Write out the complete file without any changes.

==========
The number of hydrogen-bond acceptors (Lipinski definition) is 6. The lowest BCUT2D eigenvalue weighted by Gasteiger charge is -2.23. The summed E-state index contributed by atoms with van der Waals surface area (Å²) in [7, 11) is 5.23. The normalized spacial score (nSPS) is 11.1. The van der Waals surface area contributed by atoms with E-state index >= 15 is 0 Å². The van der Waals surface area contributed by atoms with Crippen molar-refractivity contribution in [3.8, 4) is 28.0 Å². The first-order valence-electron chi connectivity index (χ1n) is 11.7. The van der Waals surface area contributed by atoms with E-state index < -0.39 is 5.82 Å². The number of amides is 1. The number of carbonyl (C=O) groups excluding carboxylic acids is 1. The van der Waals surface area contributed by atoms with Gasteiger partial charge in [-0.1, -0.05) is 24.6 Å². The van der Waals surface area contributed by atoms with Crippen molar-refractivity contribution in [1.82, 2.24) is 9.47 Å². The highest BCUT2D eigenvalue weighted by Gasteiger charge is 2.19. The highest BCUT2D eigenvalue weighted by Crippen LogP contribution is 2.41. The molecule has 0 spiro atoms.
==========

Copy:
The number of hydrogen-bond acceptors (Lipinski definition) is 6. The lowest BCUT2D eigenvalue weighted by Gasteiger charge is -2.23. The summed E-state index contributed by atoms with van der Waals surface area (Å²) in [7, 11) is 5.23. The normalized spacial score (nSPS) is 11.1. The van der Waals surface area contributed by atoms with E-state index >= 15 is 0 Å². The van der Waals surface area contributed by atoms with Crippen molar-refractivity contribution in [3.8, 4) is 28.0 Å². The first-order valence-electron chi connectivity index (χ1n) is 11.7. The van der Waals surface area contributed by atoms with E-state index < -0.39 is 5.82 Å². The number of amides is 1. The number of carbonyl (C=O) groups excluding carboxylic acids is 1. The van der Waals surface area contributed by atoms with Gasteiger partial charge in [-0.1, -0.05) is 24.6 Å². The van der Waals surface area contributed by atoms with Crippen molar-refractivity contribution in [1.82, 2.24) is 9.47 Å². The highest BCUT2D eigenvalue weighted by Gasteiger charge is 2.19. The highest BCUT2D eigenvalue weighted by Crippen LogP contribution is 2.41. The molecule has 0 spiro atoms.